I heard that Marcellus Shale is a vast
source of natural gas. I decided to check out this rumor.
The first clue of its vastness was the recent KKR investment of $350 M
. If KKR thinks it's good, it must be good.
Of course the article contains the line I would expect ....
"...a rock formation that ... is said to have vast amounts of natural gas..."
... It's even phrased as a rumor("is said to have...") and it contains a good example of something I wrote in 2000:
"Acapulco effect": To this day, the impact of a large discovery on the private lives of those involved is such a compelling story for the media that the anecdote prevails over meaningful statistics. (Careful accounting is never a glamorous story.) A discovery of 100 million barrels may buy someone a ticket to a life of leisure in Acapulco but it covers less than 2 days of global consumption.
Hot on the trail, I continued digging into the vastness of Marcellus. But first I discovered some of the nasties:
NEW YORK, NY July 22, 2008 —The Marcellus Shale is what industry people call an unconventional play. It’s loaded with natural gas, from Eastern Ohio to the Catskill Mountains. But the gas is very hard to extract. It’s packed tight 7,000 feet deep.
... But WNYC has learned... that New York state regulators have been actively promoting the safety of a practice that has caused environmental damage elsewhere. And they may not be ready to handle the regulatory complexities. ...
...Drill rigs have brought a lot of wealth, but at the same time they’ve dredged up a host of environmental problems – contaminating water supplies and drying up aquifers.
The culprit is a practice called hydraulic fracturing. It’s never been done much in New York. But it’s the only way to get gas out of the Marcellus Shale. Basically the driller blasts the bottom of the well shaft with water, sand, and chemicals, under very high pressure in order to free up the gas. ...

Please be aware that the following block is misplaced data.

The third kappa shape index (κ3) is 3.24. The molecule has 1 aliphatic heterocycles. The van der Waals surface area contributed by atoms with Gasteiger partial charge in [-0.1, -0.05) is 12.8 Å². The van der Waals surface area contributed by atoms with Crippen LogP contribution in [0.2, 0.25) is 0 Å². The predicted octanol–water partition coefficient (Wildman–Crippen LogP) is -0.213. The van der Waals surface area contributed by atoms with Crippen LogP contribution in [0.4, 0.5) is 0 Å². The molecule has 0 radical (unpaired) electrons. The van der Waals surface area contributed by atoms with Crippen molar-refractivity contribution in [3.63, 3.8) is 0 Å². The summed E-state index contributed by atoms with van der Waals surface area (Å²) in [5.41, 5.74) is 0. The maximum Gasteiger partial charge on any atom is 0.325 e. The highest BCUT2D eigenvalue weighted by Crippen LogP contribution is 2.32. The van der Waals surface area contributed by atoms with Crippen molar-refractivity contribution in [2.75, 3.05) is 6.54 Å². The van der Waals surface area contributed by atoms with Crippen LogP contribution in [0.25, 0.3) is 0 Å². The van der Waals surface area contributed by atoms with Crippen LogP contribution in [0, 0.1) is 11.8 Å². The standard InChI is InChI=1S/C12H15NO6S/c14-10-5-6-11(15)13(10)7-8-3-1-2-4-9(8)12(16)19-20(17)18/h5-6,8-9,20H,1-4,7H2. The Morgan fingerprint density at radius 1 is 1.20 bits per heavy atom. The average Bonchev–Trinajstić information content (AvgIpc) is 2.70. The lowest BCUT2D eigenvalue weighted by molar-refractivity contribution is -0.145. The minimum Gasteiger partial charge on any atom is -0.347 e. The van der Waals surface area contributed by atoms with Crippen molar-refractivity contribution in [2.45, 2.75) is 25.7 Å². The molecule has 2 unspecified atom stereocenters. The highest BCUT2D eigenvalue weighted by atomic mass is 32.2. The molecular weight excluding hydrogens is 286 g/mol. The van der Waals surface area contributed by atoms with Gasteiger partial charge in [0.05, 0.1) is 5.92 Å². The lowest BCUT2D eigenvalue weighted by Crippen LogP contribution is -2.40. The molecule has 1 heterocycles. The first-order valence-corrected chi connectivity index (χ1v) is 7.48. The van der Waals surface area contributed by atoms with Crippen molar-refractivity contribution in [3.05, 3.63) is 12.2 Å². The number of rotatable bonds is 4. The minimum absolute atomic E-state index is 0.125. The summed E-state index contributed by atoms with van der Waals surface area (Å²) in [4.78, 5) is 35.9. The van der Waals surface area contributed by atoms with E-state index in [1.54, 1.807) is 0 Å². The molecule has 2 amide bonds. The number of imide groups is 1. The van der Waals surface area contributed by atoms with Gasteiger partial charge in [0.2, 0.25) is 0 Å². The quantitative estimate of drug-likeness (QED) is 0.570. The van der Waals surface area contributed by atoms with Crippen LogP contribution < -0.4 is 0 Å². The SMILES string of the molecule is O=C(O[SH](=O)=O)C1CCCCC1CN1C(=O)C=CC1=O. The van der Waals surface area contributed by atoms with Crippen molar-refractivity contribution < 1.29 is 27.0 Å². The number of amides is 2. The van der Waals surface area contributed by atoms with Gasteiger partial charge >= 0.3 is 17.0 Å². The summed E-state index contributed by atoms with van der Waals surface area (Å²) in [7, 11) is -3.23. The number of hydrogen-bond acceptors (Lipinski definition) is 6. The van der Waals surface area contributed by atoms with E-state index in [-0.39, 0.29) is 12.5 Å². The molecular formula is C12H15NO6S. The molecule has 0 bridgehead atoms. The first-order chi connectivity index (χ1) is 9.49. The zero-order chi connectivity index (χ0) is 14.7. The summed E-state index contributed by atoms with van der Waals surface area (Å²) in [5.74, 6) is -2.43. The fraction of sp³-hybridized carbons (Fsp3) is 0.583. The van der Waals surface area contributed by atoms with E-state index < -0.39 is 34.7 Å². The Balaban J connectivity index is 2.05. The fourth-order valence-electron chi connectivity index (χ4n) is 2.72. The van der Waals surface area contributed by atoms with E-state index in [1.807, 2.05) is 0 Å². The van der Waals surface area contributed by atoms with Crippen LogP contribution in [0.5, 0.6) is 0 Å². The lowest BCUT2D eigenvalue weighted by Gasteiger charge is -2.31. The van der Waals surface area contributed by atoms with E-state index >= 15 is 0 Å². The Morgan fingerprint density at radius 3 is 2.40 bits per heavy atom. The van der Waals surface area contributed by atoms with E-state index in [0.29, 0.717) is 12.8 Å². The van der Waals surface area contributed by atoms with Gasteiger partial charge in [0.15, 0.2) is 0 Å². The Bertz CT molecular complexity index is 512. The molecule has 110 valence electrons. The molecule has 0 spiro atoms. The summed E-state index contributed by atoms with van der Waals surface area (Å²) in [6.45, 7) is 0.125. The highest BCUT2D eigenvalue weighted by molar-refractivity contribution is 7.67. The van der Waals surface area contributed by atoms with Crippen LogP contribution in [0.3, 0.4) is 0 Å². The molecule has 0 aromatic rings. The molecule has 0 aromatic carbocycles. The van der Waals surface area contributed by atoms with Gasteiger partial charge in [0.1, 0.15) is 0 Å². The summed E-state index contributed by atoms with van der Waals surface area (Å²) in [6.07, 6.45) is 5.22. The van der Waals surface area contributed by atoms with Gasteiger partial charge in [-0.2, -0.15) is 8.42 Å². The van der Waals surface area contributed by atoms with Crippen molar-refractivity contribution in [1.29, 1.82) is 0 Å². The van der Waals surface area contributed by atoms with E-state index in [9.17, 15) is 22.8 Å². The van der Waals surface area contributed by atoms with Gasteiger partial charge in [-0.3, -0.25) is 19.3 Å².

Heading on to the subject of vastness, I found this study by Navigant Consulting ...
North American Natural Gas Supply Assessment
Prepared for: American Clean Skies Foundation, July 4, 2008.
which lists Marcellus quantity ...
U.S. Gas Shales » Major Play Highlight » Marcellus
NCI’s estimate of mean technically recoverable gas is 34.2 Tcf.
Right now the USA is running at 23 TCF/year (quite a bit of which comes from Canada, mostly Alberta).
Let's see: 34.2/23 = 1.5 years supply at today's rate.
Sounds more like an insurance policy against Canadian "independence."
If I go one step further and extrapolate that some of Marcellus gas will be a substitute for oil, I must consider the energy content of this vast supply in comparison to oil.
USA annual gas consumption = 23 Quads
USA annual oil consumption (2008) = 41 Quads
Total Marcellus = 34 Quads
Hmm... I don't think that will take us very far.
You can find estimates of "gas in place" for Marcellus that will far exceed the 34.2 TCF, but I don't find such explanations very comforting. I'm reminded that, as Buzz Ivanhoe told me once, people talk about "resources" when it's someone else's money and "reserves" when it's their own money.